Anyone who possesses documents from Rev. Dr. Martin Luther King Jr., has a treasure from one of the greatest men to ever grace our country. Ownership, however, can get a bit tricky, especially when family members of Dr. King argue that they belong to family.
Civil rights activist, Harry Belafonte, claimed he owned documents given directly to him by Dr. King, his widow, Coretta Scott King and other close members the family. The three surviving children disputed this claim, which led to a lawsuit filed by Mr. Belafonte in October against Dr. King’s surviving children – Dexter, Bernice and Martin Luther King III, and revolved around three documents given to Mr. Belafonte during his long friendship with Dr. King.
The documents included a three-page handwritten outline for a speech, “The Casualties of the War in Vietnam,” that Dr. King wrote in Mr. Belafonte’s apartment, and delivered in 1967; a letter of condolence from President Lyndon B. Johnson to Mrs. King, and an envelope with notes for a speech, which Dr. King had in his pocket when he was assassinated on April 4, 1968.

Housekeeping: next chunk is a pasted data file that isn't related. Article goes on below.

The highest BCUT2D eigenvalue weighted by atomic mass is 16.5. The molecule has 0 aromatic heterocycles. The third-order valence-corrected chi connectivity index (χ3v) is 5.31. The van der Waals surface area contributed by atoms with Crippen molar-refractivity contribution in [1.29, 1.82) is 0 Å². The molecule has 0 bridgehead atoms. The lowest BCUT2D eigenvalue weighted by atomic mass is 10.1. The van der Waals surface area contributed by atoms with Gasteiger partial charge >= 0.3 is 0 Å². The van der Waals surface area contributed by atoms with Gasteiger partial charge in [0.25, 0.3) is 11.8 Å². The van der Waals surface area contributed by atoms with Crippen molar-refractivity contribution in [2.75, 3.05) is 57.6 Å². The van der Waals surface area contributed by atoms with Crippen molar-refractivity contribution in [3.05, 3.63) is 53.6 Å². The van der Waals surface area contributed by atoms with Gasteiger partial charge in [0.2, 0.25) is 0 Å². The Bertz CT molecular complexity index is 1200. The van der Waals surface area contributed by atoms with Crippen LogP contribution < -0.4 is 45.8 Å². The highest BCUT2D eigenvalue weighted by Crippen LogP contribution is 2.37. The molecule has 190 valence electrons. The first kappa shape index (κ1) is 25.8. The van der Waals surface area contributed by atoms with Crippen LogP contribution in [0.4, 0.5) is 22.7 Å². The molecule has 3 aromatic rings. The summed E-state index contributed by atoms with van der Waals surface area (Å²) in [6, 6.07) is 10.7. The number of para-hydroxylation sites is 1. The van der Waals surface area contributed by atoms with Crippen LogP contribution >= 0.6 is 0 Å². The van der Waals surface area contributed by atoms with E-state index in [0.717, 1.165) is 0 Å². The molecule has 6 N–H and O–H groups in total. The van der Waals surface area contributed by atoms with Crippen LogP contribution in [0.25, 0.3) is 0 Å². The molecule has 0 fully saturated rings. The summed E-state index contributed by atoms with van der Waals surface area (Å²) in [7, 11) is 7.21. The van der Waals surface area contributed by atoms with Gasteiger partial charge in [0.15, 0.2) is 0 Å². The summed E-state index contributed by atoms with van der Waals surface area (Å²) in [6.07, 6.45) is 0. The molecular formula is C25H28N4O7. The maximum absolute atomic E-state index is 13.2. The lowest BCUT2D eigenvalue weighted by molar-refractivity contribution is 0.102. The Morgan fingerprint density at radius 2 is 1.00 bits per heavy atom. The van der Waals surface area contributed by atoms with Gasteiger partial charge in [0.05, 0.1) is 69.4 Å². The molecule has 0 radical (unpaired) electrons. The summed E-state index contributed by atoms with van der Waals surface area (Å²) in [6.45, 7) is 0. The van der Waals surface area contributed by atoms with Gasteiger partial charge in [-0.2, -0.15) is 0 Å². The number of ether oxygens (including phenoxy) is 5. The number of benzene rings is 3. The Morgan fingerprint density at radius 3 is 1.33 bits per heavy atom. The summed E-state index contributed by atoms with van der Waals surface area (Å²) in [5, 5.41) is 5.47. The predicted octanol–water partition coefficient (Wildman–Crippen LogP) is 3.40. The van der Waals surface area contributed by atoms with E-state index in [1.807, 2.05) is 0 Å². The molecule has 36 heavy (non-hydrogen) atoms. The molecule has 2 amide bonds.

When Belafonte tried to sell the King documents through Sotheby’s, in 2008, to raise money for Barrios Unidos, a charity that works with street gangs, the King family challenged his ownership, saying the documents were “wrongfully acquired.”
The documents were held in a storage vault by Sotheby to avoid liability, until a resolution was reached.
Mr. Belafonte and the family of the Rev. Dr. Martin Luther King Jr. have settled their differences over the ownership of those documents. According to a joint statement by Jonathan S. Abady, Mr. Belafonte’s lawyer, and Michael W. Tyler, the lawyer for Dr. King’s estate, “the parties have reached a compromise, the terms of which are confidential and have resulted in Mr. Belafonte retaining possession of the documents.”
On Friday, a spokeswoman for Sotheby’s said, “We are very pleased to hear that the parties have reached an agreement and anticipate returning the documents to Mr. Belafonte.”
It’s not known what Belafonte plans to do with the documents. Sotheby’s Inc. has held them since 2008 pending resolution of the dispute.
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